The unfortunately titled Gang Bang closed side one, like the opener with a nod to jazz inflections overlaid by guitar solo. This group composition—no doubt the real intent of the title—showcases each musician, especially drummer Keith Baker’s rhythm patterns as pounding as those of his namesake Ginger. Surely one of the least boring drum solos on record: close your eyes and you’re on the Victorian loco rattling through the tunnel en route to the Crystal Palace. This Worried Feeling opens with a Peter Green ‘lonely style’ Fleetwood Mac blues but stays closer to the four-bar like Savoy Brown. The stronger vocals here are underpinned with bar-room piano, building up to some blistering guitar. The bonus of this drops the guitar intro in favour of piano which is more prominent in a variant, shorter take that’s still finished and interesting.
The album closes with a track that is impossible to avoid superlatives about. Extending to almost 15 minutes, Son Of Moonshine flies by like a single due to sheer energy and inventiveness. This is one helluva beast of a track, with enough horse-power to chuff a Genghis Khan who up to that point only had the heaviest Groundhogs on his walkman fed through a bank of pillaged cabinets. It is ’Hogs plus Mayblitz (live) or a tighter, heavier Mighty Baby jam. A total experience; live, you would have had to crawl out of the venue on your hands and knees afterwards—and forget to ask why the venue omitted to have a booze licence.
Its riffing, feedback opening, abrasive as asbestos, opens outs into a thumping fuzz-driven beat with more guitar styles and licks than a heaving music shop could cater for. The lyrics aren’t bad either, full of pithy wisdom, but bejeezus it’s darn hard to remember to listen out for them while such chords and rhythms are being committed to posterity. It is one of the greatest tracks of the period if you like driving, let-it-rip rock, a youth-filled bash that sums up the era, an Uncle Harry’s Freakout linking the Grove with Brum as if the M1 had never been built.
The bonus of this (Son Of Moonshine Part One) is a genuine alternate take, slightly less fuzzed but still an energetic nine minutes without the album’s post-blitz closing segment or vocals. The b-side of their only single, Once Upon A Time, is a swirling guitar example of the last flourishing of psych as we now know it in a paean to lost love. The three new bonuses are completed by the sore-thumb (Hoagie Carmichael’s Georgia) and a rumbling first take of Train, a hardy perennial subject back then that has some tasty bottle-neck slide. With 15 minutes plus of new bonuses, added to the two prior released 9 minutes, this issue is a 71 minute treat from start to finish.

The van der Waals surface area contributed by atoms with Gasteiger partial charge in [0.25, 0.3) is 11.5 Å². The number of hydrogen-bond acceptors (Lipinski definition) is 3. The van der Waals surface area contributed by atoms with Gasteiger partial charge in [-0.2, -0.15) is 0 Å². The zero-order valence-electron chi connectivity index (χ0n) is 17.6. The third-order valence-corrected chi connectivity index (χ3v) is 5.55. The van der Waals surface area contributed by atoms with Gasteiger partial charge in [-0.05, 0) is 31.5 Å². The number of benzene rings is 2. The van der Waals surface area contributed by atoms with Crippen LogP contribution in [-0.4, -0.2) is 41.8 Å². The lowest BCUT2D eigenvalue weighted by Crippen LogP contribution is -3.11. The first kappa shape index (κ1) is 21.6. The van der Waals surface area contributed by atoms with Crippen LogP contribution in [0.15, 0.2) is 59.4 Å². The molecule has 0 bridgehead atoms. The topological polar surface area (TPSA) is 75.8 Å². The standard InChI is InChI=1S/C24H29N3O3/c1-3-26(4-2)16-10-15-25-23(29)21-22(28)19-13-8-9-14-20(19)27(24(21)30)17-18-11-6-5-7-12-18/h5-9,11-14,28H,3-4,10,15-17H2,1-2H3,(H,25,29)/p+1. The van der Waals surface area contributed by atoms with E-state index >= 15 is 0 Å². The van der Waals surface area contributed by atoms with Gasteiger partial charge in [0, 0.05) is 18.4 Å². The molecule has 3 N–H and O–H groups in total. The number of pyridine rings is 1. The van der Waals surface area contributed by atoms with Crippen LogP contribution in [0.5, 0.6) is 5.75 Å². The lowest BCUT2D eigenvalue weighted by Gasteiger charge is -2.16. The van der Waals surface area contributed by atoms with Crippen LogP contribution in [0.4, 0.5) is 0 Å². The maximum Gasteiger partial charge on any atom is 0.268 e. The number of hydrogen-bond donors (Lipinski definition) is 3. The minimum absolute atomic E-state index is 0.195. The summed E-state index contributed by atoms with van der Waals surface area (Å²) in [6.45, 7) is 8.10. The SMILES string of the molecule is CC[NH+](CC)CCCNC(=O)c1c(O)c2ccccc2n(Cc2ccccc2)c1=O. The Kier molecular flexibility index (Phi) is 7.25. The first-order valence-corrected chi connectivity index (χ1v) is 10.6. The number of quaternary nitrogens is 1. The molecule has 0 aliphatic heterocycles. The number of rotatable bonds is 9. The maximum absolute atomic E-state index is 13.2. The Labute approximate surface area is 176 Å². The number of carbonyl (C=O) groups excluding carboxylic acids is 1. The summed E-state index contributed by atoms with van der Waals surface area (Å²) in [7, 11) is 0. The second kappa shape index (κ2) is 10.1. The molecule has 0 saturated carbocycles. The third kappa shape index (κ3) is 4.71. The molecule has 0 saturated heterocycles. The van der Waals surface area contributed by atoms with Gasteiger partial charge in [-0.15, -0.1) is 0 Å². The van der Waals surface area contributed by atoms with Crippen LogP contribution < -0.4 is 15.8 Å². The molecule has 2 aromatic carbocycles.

The influences span genres: blues, hard rock, psych, jazz and progressive including classical elements for an experience rare as tunnel cleaners on the transport system of their name. There is no bloody gap to mind. Clearly the trio, versatile without being flashy, saw Bakerloo as a showcase for instrumental prowess and audiences lucky enough to catch them on the circuit during that brief 18 months. Reviewers compare them to Alvin Lee’s Ten Years After, Cream, Blue Cheer, Canned Heat, Juicy Lucy and Blodwyn Pig, but Bakerloo is a sticky amalgam of these great bands fired by the energetic joie de musique of stand-alone albums like Quatermass, T2 or Hackensack. One immediate post-album killer line-up featured Clem (a nickname from schooldays, he doesn’t like the name Dave) with Cozy Powell and Dave Pegg before they left for other name bands after one gig, while a later more jazzy 5-piece incarnation morphed into a renamed Hannibal (Chrysalis Records) but without any Bakerloo founder members.
It’s said that the original split was because Terry Poole wanted to move to London but not Clem. Bakerloo was their vinyl debuts, reproducing their stage sound with added keys: Clem studied piano at the Royal School of Music from an early age before taking up the guitar under the influence of blues and early rock ‘n’ roll. Incredibly, he has never released a solo album. Initially he left to form Colosseum, while Poole and Baker formed Mayblitz but again left before the Vertigo albums. The clear origins of the sound of that cult band appear on Bakerloo. And here the genealogy takes off, as the trio’s members went their own ways to Humble Pie, Graham Bond, Vinegar Joe, Judas Priest, Supertramp, Running Man and Uriah Heep—to name but a few! After more than ably replacing Peter Frampton, Clem worked in the 80s and 90s with Cozy Powell, Jack Bruce, Snafu, Rough Diamond, Ken Hensley, Jon Anderson, Bob Dylan and Chris De Burgh. After soon becoming Supertramp’s first drummer then Uriah Heep’s tubman for their second album but declining to tour, Keith Baker has worked as an in-demand sessionman. Terry Poole has had an equally glittering career as one of the best bassists in the business.
The founders are all still rightly proud of an album that has had laudatory reviews from day one for forty five years. It could have been the making of a major 70s band, rather than the safe-as-rock stepping stone it became. A more accomplished, confident debut could not exist; it would have to share the same plateau. Of course most debuts usually have their fair share of ideas—or should have—but here there is a consistent effort to add their own stamp to the event. Initially released on CD by Repertoire in 2000, with two bonus tracks, and then in 2013 on Belle (Japan) in mini cardboard sleeve, this Esoteric recording via Cherry Red in remastered glory is now definitive in concert-live sound like their recent issue of Quatermass. Even hoarders of the rare vinyl should check out its sound quality. No, not a lost gem, it has never gone missing and remains one of the cornerstones of heavy progressive rock without need of hype. Because it’s a masterpiece.
With thanks to Terry Poole at www.terrypooleretrorocknroll.com
Review made by Brian R. Banks/2014